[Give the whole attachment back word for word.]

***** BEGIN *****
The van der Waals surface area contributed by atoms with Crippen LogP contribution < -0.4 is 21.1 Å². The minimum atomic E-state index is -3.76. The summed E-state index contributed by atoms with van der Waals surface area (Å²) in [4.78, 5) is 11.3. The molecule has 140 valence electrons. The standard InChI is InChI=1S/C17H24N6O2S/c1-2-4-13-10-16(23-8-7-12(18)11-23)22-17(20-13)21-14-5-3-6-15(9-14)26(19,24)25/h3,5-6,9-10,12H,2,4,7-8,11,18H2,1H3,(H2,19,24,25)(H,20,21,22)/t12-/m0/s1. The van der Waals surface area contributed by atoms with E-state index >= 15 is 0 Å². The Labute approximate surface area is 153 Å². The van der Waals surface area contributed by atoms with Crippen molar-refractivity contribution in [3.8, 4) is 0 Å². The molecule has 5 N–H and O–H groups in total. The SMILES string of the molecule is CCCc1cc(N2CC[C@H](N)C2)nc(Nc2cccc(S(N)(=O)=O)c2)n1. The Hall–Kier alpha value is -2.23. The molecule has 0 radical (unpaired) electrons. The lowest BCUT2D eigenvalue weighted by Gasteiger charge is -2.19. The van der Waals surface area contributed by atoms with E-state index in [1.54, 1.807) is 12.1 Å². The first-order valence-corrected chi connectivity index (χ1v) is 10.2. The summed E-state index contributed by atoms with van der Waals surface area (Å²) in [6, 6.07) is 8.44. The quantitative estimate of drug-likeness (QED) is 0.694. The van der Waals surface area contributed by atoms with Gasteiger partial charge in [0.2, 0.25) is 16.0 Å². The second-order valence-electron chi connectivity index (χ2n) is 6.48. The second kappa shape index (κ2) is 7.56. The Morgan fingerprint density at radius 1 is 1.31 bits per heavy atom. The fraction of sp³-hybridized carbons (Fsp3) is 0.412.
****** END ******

The van der Waals surface area contributed by atoms with Crippen LogP contribution < -0.4 is 21.1 Å². The minimum atomic E-state index is -3.76. The summed E-state index contributed by atoms with van der Waals surface area (Å²) in [4.78, 5) is 11.3. The molecule has 140 valence electrons. The standard InChI is InChI=1S/C17H24N6O2S/c1-2-4-13-10-16(23-8-7-12(18)11-23)22-17(20-13)21-14-5-3-6-15(9-14)26(19,24)25/h3,5-6,9-10,12H,2,4,7-8,11,18H2,1H3,(H2,19,24,25)(H,20,21,22)/t12-/m0/s1. The van der Waals surface area contributed by atoms with E-state index >= 15 is 0 Å². The Labute approximate surface area is 153 Å². The van der Waals surface area contributed by atoms with Crippen molar-refractivity contribution in [3.8, 4) is 0 Å². The molecule has 5 N–H and O–H groups in total. The SMILES string of the molecule is CCCc1cc(N2CC[C@H](N)C2)nc(Nc2cccc(S(N)(=O)=O)c2)n1. The Hall–Kier alpha value is -2.23. The molecule has 0 radical (unpaired) electrons. The lowest BCUT2D eigenvalue weighted by Gasteiger charge is -2.19. The van der Waals surface area contributed by atoms with E-state index in [1.54, 1.807) is 12.1 Å². The first-order valence-corrected chi connectivity index (χ1v) is 10.2. The summed E-state index contributed by atoms with van der Waals surface area (Å²) in [6, 6.07) is 8.44. The quantitative estimate of drug-likeness (QED) is 0.694. The van der Waals surface area contributed by atoms with Gasteiger partial charge in [0.2, 0.25) is 16.0 Å². The second-order valence-electron chi connectivity index (χ2n) is 6.48. The second kappa shape index (κ2) is 7.56. The Morgan fingerprint density at radius 1 is 1.31 bits per heavy atom. The fraction of sp³-hybridized carbons (Fsp3) is 0.412.